AB - We combine data on roads and crash characteristics to identify patterns in road traffic crashes with regard to road characteristics. We illustrate how combined analysis of data regarding road maintenance, maintenance costs, road characteristics, crash characteristics, and geographical location can enrich road maintenance prioritization from a traffic safety perspective. The study is based on traffic crash data merged with road maintenance data and annual average daily traffic (AADT) collected in Denmark. We analyzed 3,964 crashes that occurred from 2010 to 2015. A latent class clustering (LCC) technique was used to identify crash clusters with different road and crash characteristics. The distribution of crash severity and estimated road maintenance costs for each cluster was found and cluster differences were compared using the chi-square test. Finally, a map matching procedure was used to identify the geographical distribution of the crashes in each cluster. Results showed that based on road maintenance levels there was no difference in the distribution of crash severity. The LCC technique revealed 11 crash clusters. Five clusters were characterized by crashes on roads with a poor maintenance level (levels 4 and 3). Only a few of these crashes included a vulnerable road user (VRU) but many occurred on roads without barriers. Four clusters included a large share of crashes on acceptably maintained roads (level 2). For these clusters only small variations in road characteristics were found, whereas the differences in crash characteristics were more dominant. The last 2 clusters included crashes that mainly occurred on new roads with no need for maintenance (level 1). Injury severity, estimated maintenance costs, and geographical location were found to be differently distributed for most of the clusters. We find that focusing solely on road maintenance and crash severity does not provide clear guidance of how to prioritize between road maintenance efforts from a traffic safety perspective. However, when combined with geographical location and crash characteristics, a more nuanced picture appears that allows consideration of different target groups and perspectives.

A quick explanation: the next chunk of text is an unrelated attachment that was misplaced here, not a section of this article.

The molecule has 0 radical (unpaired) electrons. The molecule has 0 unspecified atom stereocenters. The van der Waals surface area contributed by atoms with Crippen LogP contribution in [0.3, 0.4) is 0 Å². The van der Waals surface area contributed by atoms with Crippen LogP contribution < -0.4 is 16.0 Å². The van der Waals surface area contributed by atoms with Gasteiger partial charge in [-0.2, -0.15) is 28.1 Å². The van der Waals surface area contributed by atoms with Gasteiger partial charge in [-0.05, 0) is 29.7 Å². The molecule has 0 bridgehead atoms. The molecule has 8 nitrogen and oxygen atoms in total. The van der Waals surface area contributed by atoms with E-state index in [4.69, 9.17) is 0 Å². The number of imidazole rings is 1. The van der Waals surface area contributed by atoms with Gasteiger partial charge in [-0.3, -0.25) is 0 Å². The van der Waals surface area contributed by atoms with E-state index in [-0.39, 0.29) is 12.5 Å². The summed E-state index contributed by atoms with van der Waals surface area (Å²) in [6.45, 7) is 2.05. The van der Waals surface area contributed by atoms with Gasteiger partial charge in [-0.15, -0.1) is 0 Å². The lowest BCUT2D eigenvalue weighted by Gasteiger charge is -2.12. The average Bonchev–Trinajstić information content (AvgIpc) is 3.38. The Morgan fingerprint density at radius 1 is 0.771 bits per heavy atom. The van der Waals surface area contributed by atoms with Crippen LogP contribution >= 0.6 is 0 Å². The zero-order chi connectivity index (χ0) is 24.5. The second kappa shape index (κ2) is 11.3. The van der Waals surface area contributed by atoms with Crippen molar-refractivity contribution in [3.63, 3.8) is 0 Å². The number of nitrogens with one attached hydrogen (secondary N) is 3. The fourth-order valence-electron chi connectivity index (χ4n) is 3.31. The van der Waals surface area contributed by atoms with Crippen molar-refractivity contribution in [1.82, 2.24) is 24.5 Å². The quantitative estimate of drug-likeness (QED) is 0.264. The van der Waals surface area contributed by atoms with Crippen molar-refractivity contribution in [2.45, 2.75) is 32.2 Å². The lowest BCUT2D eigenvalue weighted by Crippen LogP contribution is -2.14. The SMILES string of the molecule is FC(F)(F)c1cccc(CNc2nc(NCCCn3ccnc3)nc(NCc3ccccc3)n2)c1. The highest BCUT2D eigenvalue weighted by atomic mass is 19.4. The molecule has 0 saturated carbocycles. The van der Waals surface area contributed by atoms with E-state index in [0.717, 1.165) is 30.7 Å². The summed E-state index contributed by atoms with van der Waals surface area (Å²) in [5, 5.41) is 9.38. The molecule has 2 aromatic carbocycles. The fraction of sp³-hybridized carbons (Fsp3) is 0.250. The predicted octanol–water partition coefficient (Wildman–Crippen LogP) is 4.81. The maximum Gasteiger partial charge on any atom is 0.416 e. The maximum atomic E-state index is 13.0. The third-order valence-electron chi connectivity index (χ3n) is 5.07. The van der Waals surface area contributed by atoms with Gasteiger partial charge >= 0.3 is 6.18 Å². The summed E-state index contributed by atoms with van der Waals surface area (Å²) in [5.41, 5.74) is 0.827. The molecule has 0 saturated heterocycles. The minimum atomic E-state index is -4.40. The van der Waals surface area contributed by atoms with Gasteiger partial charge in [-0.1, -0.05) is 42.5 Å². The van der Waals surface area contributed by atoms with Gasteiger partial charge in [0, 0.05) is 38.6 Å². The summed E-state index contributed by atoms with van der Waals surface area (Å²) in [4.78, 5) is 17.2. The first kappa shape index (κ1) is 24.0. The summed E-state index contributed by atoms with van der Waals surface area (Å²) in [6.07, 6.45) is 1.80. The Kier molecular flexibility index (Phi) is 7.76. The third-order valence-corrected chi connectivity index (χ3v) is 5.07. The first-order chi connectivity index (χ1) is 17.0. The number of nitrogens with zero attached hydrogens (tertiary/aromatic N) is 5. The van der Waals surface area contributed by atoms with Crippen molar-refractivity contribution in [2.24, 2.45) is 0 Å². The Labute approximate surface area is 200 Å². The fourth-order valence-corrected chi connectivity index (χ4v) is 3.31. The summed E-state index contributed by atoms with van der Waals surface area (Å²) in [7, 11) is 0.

KW - Traffic crash

KW - latent class clustering

KW - prioritization

KW - road maintenance

KW - traffic safety

U2 - 10.1080/15389588.2019.1580700

DO - 10.1080/15389588.2019.1580700

M3 - Journal article

VL - 20

SP - 442

EP - 448

JO - Traffic Injury Prevention

JF - Traffic Injury Prevention

SN - 1538-9588

IS - 4

ER -